When you’re competing with others, it’s easier to know if you’re winning if you’re keeping score. Seem obvious? When you’re playing an individual sport (like golf), it’s easier to know if you’re doing well if you have a goal. Also obvious?
Well here’s something that might not be as obvious. What is your key measure of success in customer service? How do you know (in measureable terms) if you’re winning, if you’re doing well?
In the article California community college students losing ground, the author notes “Statewide, 49.2 percent of the students who enrolled in 2006 to earn a certificate or transfer to a 4-year college did so within six years, compared with 52.3 percent of those who started college in 2002. Completion rates for black and Latino students were below 40 percent.
Bay Area schools reflected the statewide trends, with completion rates sliding at about two-thirds of the colleges.”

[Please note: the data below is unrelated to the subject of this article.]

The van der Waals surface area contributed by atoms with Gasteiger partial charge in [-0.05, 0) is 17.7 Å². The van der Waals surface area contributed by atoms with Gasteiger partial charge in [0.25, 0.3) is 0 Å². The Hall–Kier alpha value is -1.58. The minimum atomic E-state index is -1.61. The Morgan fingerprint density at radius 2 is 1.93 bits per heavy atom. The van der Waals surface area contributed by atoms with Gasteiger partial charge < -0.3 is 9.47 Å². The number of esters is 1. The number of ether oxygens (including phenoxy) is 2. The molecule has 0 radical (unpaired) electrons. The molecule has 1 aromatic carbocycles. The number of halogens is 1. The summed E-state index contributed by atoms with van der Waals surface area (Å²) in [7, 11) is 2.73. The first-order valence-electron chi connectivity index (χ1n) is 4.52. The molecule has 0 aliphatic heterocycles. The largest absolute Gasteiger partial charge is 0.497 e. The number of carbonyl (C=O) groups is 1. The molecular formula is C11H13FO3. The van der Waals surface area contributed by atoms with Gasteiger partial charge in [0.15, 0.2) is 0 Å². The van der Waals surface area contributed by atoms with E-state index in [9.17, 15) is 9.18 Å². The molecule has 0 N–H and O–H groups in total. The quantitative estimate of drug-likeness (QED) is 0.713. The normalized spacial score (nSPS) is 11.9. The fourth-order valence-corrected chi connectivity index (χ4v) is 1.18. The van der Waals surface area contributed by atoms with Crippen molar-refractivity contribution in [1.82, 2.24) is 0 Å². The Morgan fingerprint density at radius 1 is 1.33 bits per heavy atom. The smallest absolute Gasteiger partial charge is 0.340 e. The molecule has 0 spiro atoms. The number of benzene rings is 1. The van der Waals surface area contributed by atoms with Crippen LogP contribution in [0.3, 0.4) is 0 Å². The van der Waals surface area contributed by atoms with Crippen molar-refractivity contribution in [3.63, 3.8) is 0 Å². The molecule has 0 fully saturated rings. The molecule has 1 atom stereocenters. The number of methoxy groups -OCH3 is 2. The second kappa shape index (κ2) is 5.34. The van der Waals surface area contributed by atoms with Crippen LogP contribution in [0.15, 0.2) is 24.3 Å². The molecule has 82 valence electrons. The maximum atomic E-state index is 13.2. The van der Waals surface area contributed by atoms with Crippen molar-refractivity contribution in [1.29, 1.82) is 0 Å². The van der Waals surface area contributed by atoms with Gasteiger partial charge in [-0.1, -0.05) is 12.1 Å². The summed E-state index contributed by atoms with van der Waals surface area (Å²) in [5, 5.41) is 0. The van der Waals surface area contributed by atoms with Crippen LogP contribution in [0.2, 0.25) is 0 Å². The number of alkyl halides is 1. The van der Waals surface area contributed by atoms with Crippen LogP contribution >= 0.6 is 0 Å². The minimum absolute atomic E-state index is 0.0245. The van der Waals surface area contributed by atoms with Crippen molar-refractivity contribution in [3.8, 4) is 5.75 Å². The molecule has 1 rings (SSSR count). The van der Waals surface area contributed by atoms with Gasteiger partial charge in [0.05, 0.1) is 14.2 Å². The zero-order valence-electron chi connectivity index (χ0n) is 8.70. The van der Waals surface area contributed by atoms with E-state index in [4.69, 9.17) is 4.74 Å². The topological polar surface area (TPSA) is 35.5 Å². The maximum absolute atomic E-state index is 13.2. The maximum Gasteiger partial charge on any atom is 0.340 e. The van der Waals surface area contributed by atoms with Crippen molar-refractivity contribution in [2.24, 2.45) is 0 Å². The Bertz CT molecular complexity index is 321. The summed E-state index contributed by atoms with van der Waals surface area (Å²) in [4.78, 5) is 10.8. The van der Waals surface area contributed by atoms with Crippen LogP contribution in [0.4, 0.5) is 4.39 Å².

Essentially, the State of California has defined “winning” for community colleges as the percentage of “students who enroll and earn a certificate or transfer to a 4-year college within years.” They monitor performance via trends and stratify it by district, ethnicity, etc.
To improve performance, you need a goal. You need a target. You need something measureable, but then you need to understand the true drivers of that measure – the causes to the effect. Remember that metrics like these do not point out what problems exist; they point out the symptoms of problems, but then the community colleges must take the next step to identify root causes.
Customer Service is not a soft science, and Student Success is not an altruistic goal. Student Success has financial impact, economic development impact, documented business and social impact. Make it more tangible by creating the scorecards that measure success as real-time as possible at both the organizational and individual student level.